Fabrication routes for one-dimensional nanostructures via block copolymers

Abstract Nanotechnology is the field which deals with fabrication of materials with dimensions in the nanometer range by manipulating atoms and molecules. Various synthesis routes exist for the one, two and three dimensional nanostruc- tures. Recent advancements in nanotechnology have enabled the usage of block copolymers for the synthesis of such nanostructures. Block copolymers are versatile polymers with unique properties and come in many types and shapes. Their properties are highly dependent on the blocks of the copolymers, thus allowing easy tunability of its properties. This review briefly focusses on the use of block copolymers for synthesizing one-dimensional nanostruc- tures especially nanowires, nanorods, nanoribbons and nanofibers. Template based, lithographic, and solution based approaches are common approaches in the synthesis of nanowires, nanorods, nanoribbons, and nanofibers. Synthesis of metal, metal oxides, metal oxalates, polymer, and graphene one dimensional nanostructures using block copoly- mers have been discussed as well.
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Thermophotovoltaic Emitters Based on a One Dimensional Metallic Dielectric Multilayer Nanostructures

Thermophotovoltaic Emitters Based on a One Dimensional Metallic Dielectric Multilayer Nanostructures

can be achieved. In this paper, a 1D 5-layer microstructure made of tungsten and silicon dioxide SiO 2 in the form of (W/SiO 2 / W/SiO 2 /W) is proposed and fabricated to use as a wavelength-selective and polarization-insensitive TPV emitter. The radiative properties were calculated and measured by the rigorous coupled-wave analysis RCWA and the spectral transmittance and reflectance measurement system. The bidirectional distribution function BRDF was also measured by using three axis automated scatterometer system TAAS at room temperature. The effects of the diffraction order and plane of incidence on the spectral emittance were investigated numerically.
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One-Dimensional Oxide Nanostructures as Gas-Sensing Materials: Review and Issues

One-Dimensional Oxide Nanostructures as Gas-Sensing Materials: Review and Issues

Abstract: In this article, we review gas sensor application of one-dimensional (1D) metal- oxide nanostructures with major emphases on the types of device structure and issues for realizing practical sensors. One of the most important steps in fabricating 1D-nanostructure devices is manipulation and making electrical contacts of the nanostructures. Gas sensors based on individual 1D nanostructure, which were usually fabricated using electron-beam lithography, have been a platform technology for fundamental research. Recently, gas sensors with practical applicability were proposed, which were fabricated with an array of 1D nanostructures using scalable micro-fabrication tools. In the second part of the paper, some critical issues are pointed out including long-term stability, gas selectivity, and room- temperature operation of 1D-nanostructure-based metal-oxide gas sensors.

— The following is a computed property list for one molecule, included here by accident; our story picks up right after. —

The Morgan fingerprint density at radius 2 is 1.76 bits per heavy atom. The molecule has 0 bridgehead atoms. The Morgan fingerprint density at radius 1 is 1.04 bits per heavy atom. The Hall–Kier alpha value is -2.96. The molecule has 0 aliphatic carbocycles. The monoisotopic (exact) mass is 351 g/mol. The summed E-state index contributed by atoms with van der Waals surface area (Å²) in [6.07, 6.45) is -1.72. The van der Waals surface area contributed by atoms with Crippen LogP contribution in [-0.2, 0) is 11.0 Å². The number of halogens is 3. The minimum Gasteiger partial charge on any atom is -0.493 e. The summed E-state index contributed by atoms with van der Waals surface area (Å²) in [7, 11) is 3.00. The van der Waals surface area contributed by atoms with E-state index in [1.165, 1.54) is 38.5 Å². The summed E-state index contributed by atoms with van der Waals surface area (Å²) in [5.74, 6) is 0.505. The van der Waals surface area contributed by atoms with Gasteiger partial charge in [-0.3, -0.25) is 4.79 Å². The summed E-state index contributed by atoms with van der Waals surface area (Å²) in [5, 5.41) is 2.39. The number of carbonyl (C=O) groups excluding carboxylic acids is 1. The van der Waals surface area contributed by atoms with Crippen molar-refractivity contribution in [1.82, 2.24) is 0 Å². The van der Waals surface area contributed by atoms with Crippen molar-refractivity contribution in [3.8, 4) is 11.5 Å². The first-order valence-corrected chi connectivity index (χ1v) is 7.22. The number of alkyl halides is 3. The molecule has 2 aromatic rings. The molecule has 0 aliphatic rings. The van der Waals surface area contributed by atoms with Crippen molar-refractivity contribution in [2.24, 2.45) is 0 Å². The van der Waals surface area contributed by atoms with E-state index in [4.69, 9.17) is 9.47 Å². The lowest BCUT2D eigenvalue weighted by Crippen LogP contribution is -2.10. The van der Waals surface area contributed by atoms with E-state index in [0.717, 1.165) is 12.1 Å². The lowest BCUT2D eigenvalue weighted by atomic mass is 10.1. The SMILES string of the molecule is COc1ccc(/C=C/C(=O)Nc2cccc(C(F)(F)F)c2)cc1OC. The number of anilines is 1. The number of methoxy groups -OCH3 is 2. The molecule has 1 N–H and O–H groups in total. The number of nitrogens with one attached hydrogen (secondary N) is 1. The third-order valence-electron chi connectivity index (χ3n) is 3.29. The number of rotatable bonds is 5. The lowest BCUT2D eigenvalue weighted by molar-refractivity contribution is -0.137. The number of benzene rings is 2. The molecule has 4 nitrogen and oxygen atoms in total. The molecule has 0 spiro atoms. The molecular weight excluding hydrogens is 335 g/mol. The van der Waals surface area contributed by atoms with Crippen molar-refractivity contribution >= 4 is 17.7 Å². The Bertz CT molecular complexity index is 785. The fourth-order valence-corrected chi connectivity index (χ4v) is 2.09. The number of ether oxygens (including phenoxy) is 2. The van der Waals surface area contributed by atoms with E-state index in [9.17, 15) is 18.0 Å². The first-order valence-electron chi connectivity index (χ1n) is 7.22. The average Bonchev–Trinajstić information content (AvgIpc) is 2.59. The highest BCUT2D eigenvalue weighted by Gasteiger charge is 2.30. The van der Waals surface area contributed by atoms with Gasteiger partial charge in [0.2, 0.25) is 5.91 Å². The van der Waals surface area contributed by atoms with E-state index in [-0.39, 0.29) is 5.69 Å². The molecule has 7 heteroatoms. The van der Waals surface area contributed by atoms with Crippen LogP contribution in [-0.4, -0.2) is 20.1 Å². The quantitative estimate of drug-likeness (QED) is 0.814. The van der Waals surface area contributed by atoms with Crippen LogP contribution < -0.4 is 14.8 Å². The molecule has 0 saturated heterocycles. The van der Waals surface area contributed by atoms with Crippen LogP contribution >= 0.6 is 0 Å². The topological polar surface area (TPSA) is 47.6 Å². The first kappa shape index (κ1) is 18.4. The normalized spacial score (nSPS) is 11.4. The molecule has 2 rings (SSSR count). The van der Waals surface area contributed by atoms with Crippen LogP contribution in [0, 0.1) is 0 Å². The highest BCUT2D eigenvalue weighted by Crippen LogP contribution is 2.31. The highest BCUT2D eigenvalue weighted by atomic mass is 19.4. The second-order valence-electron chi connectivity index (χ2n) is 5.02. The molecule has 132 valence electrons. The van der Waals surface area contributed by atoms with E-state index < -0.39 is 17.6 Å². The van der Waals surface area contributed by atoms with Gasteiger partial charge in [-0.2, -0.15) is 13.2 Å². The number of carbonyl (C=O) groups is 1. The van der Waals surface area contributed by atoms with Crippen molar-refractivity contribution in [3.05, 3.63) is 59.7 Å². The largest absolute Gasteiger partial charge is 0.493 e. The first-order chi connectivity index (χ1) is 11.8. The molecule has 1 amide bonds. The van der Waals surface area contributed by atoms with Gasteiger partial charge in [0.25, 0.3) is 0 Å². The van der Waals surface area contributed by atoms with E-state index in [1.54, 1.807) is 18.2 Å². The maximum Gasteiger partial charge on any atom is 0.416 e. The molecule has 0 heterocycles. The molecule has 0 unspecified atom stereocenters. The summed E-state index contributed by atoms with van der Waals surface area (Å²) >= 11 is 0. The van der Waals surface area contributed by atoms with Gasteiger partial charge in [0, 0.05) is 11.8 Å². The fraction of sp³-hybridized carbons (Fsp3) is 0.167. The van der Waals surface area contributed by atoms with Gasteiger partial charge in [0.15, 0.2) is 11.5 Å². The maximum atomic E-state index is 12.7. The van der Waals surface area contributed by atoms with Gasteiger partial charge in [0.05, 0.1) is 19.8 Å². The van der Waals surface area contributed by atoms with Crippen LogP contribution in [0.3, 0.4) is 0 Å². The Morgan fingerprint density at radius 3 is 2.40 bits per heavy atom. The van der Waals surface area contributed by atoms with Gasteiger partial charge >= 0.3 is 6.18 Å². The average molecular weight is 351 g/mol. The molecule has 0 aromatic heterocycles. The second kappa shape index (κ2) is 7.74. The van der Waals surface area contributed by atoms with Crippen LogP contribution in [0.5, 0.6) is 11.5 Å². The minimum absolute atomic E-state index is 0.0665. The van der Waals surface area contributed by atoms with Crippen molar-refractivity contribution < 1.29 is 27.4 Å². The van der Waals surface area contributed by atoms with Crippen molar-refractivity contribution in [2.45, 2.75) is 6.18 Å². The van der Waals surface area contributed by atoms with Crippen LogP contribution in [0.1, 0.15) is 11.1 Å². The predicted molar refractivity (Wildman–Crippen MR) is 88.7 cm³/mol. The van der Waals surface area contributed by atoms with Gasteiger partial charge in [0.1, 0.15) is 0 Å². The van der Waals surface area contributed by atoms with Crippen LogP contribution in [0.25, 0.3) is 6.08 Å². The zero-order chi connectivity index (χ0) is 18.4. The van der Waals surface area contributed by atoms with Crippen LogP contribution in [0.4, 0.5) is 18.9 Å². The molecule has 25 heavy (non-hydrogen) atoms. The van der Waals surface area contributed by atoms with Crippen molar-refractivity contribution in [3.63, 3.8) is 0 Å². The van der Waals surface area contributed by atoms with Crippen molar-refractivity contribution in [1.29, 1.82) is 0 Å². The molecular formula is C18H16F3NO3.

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Electrical and Photoelectrical Properties of Reduced Graphene Oxide—Porous Silicon Nanostructures

Electrical and Photoelectrical Properties of Reduced Graphene Oxide—Porous Silicon Nanostructures

Analyzing the obtained dependencies, one can conclude that hybrid PS–RGO structures have slightly smaller photoresponse times to green light as compared to IR ra- diation. The observed temporal parameters of the photo- response to light pulses of different wavelengths can serve as an additional argument in favor of our hypothesis that various layers of the hybrid structure are responsible for the absorption of light quanta of different energy.

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The Structural and Electrical Properties of Nanostructures ZnO Thin Films on Flexible Substrate

The Structural and Electrical Properties of Nanostructures ZnO Thin Films on Flexible Substrate

Research on a flexible substrate has been attracting much attention nowadays due to its attractive properties such as light weight and high resistance to impact damage. These properties make them suited for the fabrication of electronic device. Due to the poor thermal endurance of flexible substrate, zinc oxide (ZnO) is one of the materials that can be grown at lower deposition temperatures [1]. ZnO is naturally n-type direct band gap semiconductor materials that possess some great characteristics which are wide energy band gap, 3.37eV at room temperature and large free exciton binding energy, 60meV. It has the hexagonal crystalline structure of the wurtzite type and unit cell with a constant a = 3.24 Å and c = 5.19 Å as shown in Fig. 1.
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Thermal and Electrical Transport Study of One Dimensional Nanomaterials